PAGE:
Environmental law firm ClientEarth has written to the government asking for urgent answers over the plan to reduce nitrogen dioxide levels in the UK.
Plans to tackle NO2 emissions were published jointly by the Department for Environment, Food and Rural Affairs (Defra) and Department for Transport (DfT) last month, setting out the governments approach to bringing the UK into compliance with EU air quality limits (see airqualitynews.com story).
In particular, the plan identifies over 20 local authorities in England who are required to address air quality locally. The councils have until March 2018 to produce draft plans to outline how they plan to tackle emissions within their area.
Funding is also being provided through a 255 million ‘implementation fund’ from government.
However, ClientEarth, which has led two successful legal challenges against the government over its proposals for tackling air pollution, has asked for clarification on the guidance given to local authorities on how to evaluate the best ways of bringing air pollution down to meet air quality limits as soon as possible.
The law firm has also claimed that the plan offers little detail on how air quality will be improved in the rest of England. The law firm has called for a response from ministers within 14 days.
ClientEarth lawyer Anna Heslop, said: We were extremely disappointed with the plans when they came out. They pass the buck to local authorities and leave some majors questions about process and funding.
We are worried that ministers may be running away from their responsibility to ensure people across the UK are not breathing illegal levels of air pollution every day. We hope that the governments answers will finally show a resolve to urgently tackle the UKs toxic air. Up to now, that has been sadly lacking.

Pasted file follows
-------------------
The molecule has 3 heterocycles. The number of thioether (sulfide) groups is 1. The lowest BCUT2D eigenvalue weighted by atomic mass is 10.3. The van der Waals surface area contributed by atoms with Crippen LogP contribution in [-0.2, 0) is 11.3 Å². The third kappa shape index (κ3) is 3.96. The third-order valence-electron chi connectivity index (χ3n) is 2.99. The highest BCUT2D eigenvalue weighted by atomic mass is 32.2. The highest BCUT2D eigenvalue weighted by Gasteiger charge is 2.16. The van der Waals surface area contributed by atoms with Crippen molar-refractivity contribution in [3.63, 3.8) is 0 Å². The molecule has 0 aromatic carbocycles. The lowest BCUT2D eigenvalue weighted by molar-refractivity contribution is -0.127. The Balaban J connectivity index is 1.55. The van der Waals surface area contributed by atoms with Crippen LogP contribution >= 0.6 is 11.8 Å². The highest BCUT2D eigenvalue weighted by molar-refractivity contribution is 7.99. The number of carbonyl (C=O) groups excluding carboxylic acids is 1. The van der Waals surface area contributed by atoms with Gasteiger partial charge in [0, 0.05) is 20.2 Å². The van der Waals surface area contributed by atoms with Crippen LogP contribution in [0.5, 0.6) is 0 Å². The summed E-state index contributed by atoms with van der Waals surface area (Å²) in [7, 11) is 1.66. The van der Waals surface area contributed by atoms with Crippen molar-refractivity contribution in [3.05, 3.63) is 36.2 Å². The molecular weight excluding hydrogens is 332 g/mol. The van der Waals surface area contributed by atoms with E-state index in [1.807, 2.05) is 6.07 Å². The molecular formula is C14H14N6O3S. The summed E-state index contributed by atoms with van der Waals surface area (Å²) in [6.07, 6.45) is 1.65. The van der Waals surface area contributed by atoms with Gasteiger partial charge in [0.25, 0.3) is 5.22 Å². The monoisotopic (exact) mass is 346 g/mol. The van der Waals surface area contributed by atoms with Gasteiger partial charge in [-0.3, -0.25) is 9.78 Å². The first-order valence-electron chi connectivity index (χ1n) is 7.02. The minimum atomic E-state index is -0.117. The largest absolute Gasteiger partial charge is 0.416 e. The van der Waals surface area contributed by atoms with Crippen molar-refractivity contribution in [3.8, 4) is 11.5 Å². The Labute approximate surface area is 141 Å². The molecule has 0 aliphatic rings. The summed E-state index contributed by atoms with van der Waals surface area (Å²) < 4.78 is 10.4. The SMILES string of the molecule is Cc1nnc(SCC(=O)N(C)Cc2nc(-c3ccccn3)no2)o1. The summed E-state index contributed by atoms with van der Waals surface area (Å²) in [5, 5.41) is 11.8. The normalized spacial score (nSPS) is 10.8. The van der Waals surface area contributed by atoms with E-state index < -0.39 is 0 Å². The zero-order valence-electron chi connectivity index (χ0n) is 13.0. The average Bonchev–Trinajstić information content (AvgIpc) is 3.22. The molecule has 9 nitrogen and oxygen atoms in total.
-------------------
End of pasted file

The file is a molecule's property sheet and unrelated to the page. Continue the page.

Responding to the comments, a government spokesperson said: Our plan to deal with dirty diesels will help councils clean up emissions hotspots often a single road – through common sense measures which do not unfairly penalise ordinary working people. The government will provide 255 million to councils to conduct feasibility studies and develop local plans.
Overall we are investing 3bn to tackle the effects of roadside pollution and supporting greener transport initiatives.
A formal response to ClientEarth’s letter is also expected to be issued.
Details of the letter have emerged shortly after Bristol city council deferred a decision over the establishment of a clean air zone (see airqualitynews.com story).
The authority, which secured grant funding to carry out a feasibility study on a clean air zone in February, had been due to decide on Tuesday (15 August) whether to carry out further studies on four options evaluated by consultants.
However, the council has now decided that it requires more time to ensure that its proposals align with measures set out in a direction issued by government alongside the plan, which dictates how local authorities should approach the options for reducing air pollution in their area.
In a statement, the Mayor of Bristol, Marvin Rees, said: We have made a decision to defer the Cabinet report on our initial approach to a feasibility study into a Clean Air Zone for Bristol.
This is because we need to consider the governments Air Quality Direction issued just two weeks ago by Defra as part of the new national air quality plan plus further information that highlights some issues in relation to how our options have been formulated. This will give us time to stop, pause, seek guidance from government and do further work on the feasibility study to ensure we have a viable proposal. A further report will be brought back to cabinet once this has been done.
[Updated: 17/08/2017 13:00 with response from government]